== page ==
FCC Seeks $10 Billion in Auction of AWS-3 Spectrum in November

Keep up with the latest developments and legal issues in the telecommunications and emerging technology sectors, with exclusive access to a comprehensive collection of telecommunications law news,...

By Bryce Baschuk  

May 19 — The Federal Communications Commission has proposed a $10 billion reserve price for its Nov. 13 auction of 65 megahertz (MHz) spectrum from the AWS-3 band, according to  released May 19.

The second FCC auction this year seeks to sell the 1695-1710 MHz, 1755-1780 MHz and 2155-2180 MHz bands (GN Docket No. 13-185), as required by the Middle Class Tax Relief and Job Creation Act of 2012 (Pub. L. No. 112-96).

The AWS-3 band is considered valuable due to its ability to penetrate buildings and its compatibility with internationally reserved wireless broadband allocations.

FirstNet Funding

Proceeds from the auction are intended to fund the $7 billion deployment of FirstNet, a nationwide interoperable communications network for first responders; help pay down the nation's debt; and help fulfill President Barack Obama's goal of reallocating some 500 MHz of spectrum for future mobile broadband uses by 2020.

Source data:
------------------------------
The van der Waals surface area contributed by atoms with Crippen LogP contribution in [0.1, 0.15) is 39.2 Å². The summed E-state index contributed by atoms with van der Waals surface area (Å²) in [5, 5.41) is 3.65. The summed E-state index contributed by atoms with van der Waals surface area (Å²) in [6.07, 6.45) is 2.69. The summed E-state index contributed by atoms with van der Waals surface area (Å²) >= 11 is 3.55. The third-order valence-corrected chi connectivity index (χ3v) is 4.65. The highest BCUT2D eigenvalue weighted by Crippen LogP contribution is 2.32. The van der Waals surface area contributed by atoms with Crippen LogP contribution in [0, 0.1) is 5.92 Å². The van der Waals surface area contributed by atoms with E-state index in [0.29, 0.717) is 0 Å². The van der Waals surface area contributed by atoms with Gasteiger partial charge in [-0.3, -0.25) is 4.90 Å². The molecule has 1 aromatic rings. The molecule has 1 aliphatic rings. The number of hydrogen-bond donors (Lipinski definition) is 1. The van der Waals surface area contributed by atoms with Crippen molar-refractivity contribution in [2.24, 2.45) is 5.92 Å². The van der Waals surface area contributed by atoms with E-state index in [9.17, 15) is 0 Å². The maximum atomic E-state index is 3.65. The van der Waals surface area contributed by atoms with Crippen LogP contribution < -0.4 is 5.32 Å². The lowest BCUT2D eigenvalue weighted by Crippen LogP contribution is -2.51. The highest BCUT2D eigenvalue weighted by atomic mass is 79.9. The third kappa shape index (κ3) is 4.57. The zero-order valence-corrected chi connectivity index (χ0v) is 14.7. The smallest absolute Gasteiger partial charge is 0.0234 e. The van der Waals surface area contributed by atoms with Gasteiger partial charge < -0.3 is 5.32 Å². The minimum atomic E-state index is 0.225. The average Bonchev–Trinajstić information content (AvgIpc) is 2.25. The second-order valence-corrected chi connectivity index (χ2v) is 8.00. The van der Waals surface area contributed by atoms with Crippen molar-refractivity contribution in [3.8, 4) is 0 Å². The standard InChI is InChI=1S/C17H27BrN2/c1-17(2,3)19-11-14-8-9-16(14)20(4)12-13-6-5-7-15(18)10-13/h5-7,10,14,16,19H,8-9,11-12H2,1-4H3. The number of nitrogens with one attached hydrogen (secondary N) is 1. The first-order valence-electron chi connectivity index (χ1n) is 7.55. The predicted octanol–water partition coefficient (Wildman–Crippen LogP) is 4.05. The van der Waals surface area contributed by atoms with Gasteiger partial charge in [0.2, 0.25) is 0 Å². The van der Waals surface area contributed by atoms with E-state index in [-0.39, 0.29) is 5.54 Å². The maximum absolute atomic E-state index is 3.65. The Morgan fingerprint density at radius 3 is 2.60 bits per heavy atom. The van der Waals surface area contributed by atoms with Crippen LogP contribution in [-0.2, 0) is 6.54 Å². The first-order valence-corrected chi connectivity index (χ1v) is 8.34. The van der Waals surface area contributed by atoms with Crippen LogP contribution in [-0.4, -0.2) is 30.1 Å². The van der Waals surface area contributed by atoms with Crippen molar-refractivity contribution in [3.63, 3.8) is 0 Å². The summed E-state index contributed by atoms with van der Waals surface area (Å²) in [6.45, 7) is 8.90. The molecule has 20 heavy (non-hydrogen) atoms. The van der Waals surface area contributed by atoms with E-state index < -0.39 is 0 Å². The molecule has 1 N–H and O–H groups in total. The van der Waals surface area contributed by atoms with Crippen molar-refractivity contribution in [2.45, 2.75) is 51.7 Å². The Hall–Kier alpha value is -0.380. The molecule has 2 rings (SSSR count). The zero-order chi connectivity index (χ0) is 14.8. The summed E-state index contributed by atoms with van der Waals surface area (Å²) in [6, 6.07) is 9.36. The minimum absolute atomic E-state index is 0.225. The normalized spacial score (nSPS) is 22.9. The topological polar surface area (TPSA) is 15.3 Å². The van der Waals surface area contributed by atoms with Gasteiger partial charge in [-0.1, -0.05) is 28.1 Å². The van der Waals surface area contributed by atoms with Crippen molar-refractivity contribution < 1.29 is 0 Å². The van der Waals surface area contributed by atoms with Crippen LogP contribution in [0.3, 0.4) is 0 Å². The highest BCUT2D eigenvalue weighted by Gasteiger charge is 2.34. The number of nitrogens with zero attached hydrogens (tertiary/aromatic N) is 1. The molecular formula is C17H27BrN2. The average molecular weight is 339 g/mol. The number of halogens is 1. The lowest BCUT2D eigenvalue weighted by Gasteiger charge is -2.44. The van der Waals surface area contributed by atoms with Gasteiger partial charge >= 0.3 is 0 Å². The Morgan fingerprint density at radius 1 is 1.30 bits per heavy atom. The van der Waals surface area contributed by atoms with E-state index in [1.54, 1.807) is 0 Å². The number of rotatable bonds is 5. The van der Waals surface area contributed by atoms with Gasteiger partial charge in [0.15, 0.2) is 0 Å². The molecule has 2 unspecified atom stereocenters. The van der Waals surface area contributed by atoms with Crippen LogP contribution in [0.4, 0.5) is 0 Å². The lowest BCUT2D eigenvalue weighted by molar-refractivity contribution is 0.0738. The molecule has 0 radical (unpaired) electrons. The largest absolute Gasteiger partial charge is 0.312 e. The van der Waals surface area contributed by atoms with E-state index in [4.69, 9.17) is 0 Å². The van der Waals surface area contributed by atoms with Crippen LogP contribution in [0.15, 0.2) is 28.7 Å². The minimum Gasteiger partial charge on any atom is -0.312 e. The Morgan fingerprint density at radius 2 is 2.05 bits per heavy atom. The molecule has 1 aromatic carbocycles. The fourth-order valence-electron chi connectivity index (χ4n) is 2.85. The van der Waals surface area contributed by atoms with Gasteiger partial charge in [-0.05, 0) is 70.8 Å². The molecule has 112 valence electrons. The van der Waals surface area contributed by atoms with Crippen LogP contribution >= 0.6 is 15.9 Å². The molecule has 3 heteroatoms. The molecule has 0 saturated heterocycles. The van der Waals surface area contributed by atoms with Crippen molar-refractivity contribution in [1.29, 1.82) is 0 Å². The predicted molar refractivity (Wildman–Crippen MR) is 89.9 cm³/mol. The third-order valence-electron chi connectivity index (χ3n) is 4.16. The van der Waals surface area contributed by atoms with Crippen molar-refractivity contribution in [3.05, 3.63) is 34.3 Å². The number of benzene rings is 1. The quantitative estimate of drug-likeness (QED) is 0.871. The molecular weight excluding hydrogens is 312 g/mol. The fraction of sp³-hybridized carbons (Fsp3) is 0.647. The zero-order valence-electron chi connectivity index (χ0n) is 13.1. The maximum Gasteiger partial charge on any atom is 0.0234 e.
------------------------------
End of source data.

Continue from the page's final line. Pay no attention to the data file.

The FCC's ability to maximize proceeds from the AWS-3 auction will affect how the agency formulates rules for next year's broadcast spectrum incentive auction of the 600 MHz band. In February, the commission auctioned 10 MHz of H Block spectrum for $1.56 billion.

Federal Incumbents

The auction's success will depend, in part, on paying federal users that currently occupy the band to either relocate or share the spectrum with wireless carriers. Last year, the Defense Department, whose systems operate on the band, agreed to relocate many of its key operations away from the 1755-1780 MHz band in a move that allowed the FCC to pair it with 2155-2180 MHz band. In return, Defense has sought access to commercial spectrum in locations such as military training ranges in otherwise unpopulated areas.

The Commerce Department National Telecommunications and Information Administration said it will cost $527 million to relocate or share with incumbent spectrum users in the 1695-1710 MHz band and $4.57 billion for the 1755-1780 MHz band, according to the new filing.

The FCC will offer one 10 MHz x 10 MHz paired spectrum block sold as economic area (EA) licenses; one 5 MHz x 5 MHz paired block sold as cellular market area (CMA) licenses; and two 5 MHz x 5 MHz paired blocks sold as EA licenses in the 1755-1780 MHz and 2155-2180 MHz bands. The commission also plans to offer one 5 MHz unpaired block and one 10 MHz unpaired block to be sold as EA licenses in the 1695-1710 MHz band.

Cellular market area licenses are generally smaller than economic area licenses.

To contact the reporter on this story: Bryce Baschuk in Washington at bbaschuk@bna.com

To contact the editor responsible for this story: Heather Rothman at hrothman@bna.com

The FCC filing is online at: fcc.us/Tncz9X.


Request Tech & Telecom on Bloomberg Law